Open Fundraising

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In the seven years I’ve been fundraising I’ve been fortunate enough to have some incredible experiences. I’ve worked alongside inspirational colleagues and clients; visited places I would not otherwise have seen and have been involved in truly innovative changes in the way we’re raising money. But this year Tim and James offered me the chance to go to my first IFC – something that had been left unchecked on my fundraising bucket list!

 

In the week since we returned the whirlwind of ideas and thoughts have begun to shape into an action plan– a plan that draws on a few personal highlights:

 

Firstly, Damian O’Broin challenged some fundraising ‘myths’. Asking the room if it’s ever okay not to send a thank you definitely caught my attention – thanking donors well is a mantra at Open. It was an excellent reminder that everything we test and learn in direct mail can, and should, be applied to newer channels such as mobile.

 

On a similar note Bernard Ross and Omar Mahmoud’s workshop about behavioural economics taught me that if we don’t understand how we think, we definitely can’t assume we understand the way our donors do!

 

Adrian Sargeant’s name is one that comes up a lot at Open. It felt only right to see him speak in person. His research about what makes great fundraising leadership felt relevant to more than just the fundraising directors in the room. I liked the idea that a good leader looks in the mirror when things go wrong and out of the window when things go right!

 

My favourite analogy came from Bill Toliver. He reminded us that we need to fix our goals before we set off. As, if you were to set off into the desert without a fixed point on the horizon, you’d end up trailing in a circle. Sound familiar?

 

It was a privilege to have time out of the office to meet up with new and familiar faces. A glow of pride was surely emanating from that conference centre in Holland, which I hope has followed us back to our respective corners of the globe.

 

Fiona

 

Photo borrowed from Chris Ford

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IMG_4953

 

I got this thank you letter through the post last Friday.

 

Jo Malone is a company that make cologne. It’s nice cologne, smells nice, does its job.

 

I like this note for several reasons. It’s hand written. It’s personalised (twice) and it came within a week and a bit of my purchase. And finally, I didn’t expect to receive it.

 

What do your charity’s thank you letters look like? Do you get them in the post quickly? Do you mention (or ask) why the donor gave you their money?

 

I’m guessing they’re not handwritten unless the donation is very, very large (and no, the cost of this cologne wouldn’t take me out of your standard value segment).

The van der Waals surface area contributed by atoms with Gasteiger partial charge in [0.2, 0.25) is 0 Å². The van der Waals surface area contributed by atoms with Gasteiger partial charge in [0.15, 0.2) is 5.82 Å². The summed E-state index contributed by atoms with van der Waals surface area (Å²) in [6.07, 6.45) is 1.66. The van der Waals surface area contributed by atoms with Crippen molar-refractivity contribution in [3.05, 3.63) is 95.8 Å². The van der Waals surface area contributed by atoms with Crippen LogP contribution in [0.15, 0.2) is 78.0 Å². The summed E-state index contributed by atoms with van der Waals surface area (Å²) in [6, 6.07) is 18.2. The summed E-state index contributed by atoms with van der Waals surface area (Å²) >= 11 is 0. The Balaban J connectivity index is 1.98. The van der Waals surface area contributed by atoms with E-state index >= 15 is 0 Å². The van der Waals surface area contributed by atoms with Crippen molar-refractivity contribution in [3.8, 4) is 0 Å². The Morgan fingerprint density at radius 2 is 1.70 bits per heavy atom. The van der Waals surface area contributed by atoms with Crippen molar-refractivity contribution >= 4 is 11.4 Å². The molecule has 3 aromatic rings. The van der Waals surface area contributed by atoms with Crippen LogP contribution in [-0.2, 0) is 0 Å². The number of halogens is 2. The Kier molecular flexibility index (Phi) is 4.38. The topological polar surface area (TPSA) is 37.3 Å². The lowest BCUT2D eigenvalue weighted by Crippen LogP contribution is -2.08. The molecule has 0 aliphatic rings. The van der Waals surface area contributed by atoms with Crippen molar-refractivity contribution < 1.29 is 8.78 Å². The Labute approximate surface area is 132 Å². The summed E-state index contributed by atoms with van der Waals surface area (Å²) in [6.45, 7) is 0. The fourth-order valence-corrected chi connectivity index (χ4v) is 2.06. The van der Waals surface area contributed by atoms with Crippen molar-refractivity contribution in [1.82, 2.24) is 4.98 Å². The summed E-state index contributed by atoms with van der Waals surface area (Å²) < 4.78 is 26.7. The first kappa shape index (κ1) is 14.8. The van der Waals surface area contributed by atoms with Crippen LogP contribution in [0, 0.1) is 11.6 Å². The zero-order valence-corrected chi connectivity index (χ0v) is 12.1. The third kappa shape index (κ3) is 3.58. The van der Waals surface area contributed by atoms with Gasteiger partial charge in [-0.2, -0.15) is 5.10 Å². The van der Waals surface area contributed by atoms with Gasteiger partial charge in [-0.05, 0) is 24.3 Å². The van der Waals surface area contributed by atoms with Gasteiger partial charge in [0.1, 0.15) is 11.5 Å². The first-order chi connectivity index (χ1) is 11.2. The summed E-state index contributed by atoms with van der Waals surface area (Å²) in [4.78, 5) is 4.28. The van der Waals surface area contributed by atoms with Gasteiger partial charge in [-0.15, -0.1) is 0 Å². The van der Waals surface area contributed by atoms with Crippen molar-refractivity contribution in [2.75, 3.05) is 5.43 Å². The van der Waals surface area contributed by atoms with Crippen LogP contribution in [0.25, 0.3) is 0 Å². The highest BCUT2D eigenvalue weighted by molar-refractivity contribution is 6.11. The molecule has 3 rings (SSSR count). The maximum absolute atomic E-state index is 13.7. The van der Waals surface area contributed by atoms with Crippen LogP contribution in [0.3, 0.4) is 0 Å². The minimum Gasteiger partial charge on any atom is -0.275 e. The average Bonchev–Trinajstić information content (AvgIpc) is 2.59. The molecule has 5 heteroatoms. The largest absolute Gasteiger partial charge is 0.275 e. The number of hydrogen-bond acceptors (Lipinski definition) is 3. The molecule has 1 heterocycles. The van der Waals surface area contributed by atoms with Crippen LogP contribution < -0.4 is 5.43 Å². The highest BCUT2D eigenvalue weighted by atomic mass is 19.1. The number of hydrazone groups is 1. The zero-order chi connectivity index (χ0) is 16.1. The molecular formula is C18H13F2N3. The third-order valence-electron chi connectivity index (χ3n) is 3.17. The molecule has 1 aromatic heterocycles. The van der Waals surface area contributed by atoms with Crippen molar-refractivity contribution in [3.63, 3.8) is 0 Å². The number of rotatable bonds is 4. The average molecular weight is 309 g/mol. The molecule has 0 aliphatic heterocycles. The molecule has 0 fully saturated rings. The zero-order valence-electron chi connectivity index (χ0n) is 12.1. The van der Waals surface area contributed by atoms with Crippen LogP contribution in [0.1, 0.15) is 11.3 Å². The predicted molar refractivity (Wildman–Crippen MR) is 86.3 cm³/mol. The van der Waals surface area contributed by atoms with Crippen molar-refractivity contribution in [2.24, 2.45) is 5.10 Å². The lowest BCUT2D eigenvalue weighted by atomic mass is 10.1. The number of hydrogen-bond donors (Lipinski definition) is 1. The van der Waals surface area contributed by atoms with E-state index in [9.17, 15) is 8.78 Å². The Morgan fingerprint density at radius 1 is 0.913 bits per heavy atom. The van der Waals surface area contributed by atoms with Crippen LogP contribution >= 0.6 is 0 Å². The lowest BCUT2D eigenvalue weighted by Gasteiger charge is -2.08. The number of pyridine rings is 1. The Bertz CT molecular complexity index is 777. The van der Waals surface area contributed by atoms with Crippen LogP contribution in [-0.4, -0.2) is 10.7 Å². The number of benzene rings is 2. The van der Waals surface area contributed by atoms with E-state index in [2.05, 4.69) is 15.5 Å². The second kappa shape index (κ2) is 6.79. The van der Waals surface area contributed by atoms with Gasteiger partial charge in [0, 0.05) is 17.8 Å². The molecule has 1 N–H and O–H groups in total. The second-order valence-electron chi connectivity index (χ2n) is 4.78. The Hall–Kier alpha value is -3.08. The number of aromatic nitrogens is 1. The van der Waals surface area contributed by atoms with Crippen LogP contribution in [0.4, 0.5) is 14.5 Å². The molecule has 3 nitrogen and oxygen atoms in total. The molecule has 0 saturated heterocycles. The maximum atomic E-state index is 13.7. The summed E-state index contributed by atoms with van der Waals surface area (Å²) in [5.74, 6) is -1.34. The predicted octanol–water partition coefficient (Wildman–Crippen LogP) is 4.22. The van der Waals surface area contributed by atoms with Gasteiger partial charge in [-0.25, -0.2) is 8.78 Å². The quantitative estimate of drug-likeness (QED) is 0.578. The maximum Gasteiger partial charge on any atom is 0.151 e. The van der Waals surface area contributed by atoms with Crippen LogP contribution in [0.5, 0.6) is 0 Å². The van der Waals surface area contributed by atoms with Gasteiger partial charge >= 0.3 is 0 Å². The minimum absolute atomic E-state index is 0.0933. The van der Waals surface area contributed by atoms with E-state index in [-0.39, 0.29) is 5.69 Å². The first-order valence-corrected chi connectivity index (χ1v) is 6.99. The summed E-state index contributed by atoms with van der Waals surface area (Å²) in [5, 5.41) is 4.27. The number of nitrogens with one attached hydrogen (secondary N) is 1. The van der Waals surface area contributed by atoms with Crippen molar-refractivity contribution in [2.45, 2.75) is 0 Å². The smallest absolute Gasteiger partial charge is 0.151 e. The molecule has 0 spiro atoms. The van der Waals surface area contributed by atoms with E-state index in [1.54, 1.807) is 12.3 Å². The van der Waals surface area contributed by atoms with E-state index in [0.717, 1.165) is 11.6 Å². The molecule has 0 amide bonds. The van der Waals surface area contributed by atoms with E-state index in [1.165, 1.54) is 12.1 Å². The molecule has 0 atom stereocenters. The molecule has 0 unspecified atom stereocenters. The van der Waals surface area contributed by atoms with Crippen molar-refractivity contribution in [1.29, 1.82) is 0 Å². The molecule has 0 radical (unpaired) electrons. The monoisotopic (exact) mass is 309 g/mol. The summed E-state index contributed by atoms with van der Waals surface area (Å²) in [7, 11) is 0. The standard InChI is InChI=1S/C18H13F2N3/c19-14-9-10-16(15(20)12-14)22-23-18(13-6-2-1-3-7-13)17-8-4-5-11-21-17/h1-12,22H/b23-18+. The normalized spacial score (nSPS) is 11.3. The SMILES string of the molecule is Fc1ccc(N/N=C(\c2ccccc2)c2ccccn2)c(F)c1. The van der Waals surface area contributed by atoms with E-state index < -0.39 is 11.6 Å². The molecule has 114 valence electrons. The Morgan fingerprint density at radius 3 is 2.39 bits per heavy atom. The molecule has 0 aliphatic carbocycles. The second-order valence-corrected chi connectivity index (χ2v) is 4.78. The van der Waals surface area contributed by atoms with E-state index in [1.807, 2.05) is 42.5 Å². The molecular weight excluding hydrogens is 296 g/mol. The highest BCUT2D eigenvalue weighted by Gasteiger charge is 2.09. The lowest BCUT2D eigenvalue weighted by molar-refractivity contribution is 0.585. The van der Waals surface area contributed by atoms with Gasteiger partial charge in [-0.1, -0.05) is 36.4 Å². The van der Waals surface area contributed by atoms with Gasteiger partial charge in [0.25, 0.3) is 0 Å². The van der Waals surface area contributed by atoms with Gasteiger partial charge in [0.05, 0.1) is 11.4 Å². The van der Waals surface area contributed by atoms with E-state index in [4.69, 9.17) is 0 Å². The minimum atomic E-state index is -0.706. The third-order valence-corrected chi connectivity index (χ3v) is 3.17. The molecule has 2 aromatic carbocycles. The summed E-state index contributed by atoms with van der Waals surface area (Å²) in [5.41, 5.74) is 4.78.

All this for cologne.  My money hasn’t saved any lives, helped cure any diseases or given someone a hand out of poverty. It just made me smell nicer.

 

It makes me think, it’s lucky that Jo Malone isn’t a charity as its thank you letters put most of the charities I support to shame.

 

Mark

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hummus

 

I think we can all agree that selfies are a ‘thing’. I don’t want to open this post with a snarky selfie explanation, as chances are the one you just took is still uploading to Facebook.

 
And unless you’ve been hiding under a rock, you’ll have heard about the somewhat accidental #nomakeupselfie viral campaign that raised around £8m for Cancer Research UK earlier this year.

 
As ever, with a thing that is big and well publicised, it divided opinion. It was labeled unifying, sexist, philanthropic, vain, supportive, pointless, revolutionary and lazy.

 
Whatever your thoughts, the fact is that £8 million is nothing to be sniffed at.

 
£8 million can potentially help a lot of people.

 
Which is why the selfie is a bit of a ‘thing’ in charity now too. Don’t call it a bandwagon, but in a sector that has a responsibility to rely on results, selfies have shown that, beyond all the pouting and posing – they can be a force for good.

 
But only sometimes.

 
I’ve worked on briefs recently where a selfie made sense. Asking people to share a positive message, a healthy start to the day or a silly snap for their mates.

 
But what happens when you lose perspective? That when faced with feelings of helplessness, you add weighty meaning to a useless snapshot that will help no one, and change nothing?

 
This is what happens. This.

 
Eeeeeeeeesh.

 
Still, I think there are a few good charity selfie ideas to be had. Will they all go viral? No. Will they all make £8 million? Unlikely.

 
But while they remain a ‘thing’, I think our challenge as fundraisers is to just try and give them a bit of heart.

 
To take the selfish out of the selfie.

 
Becky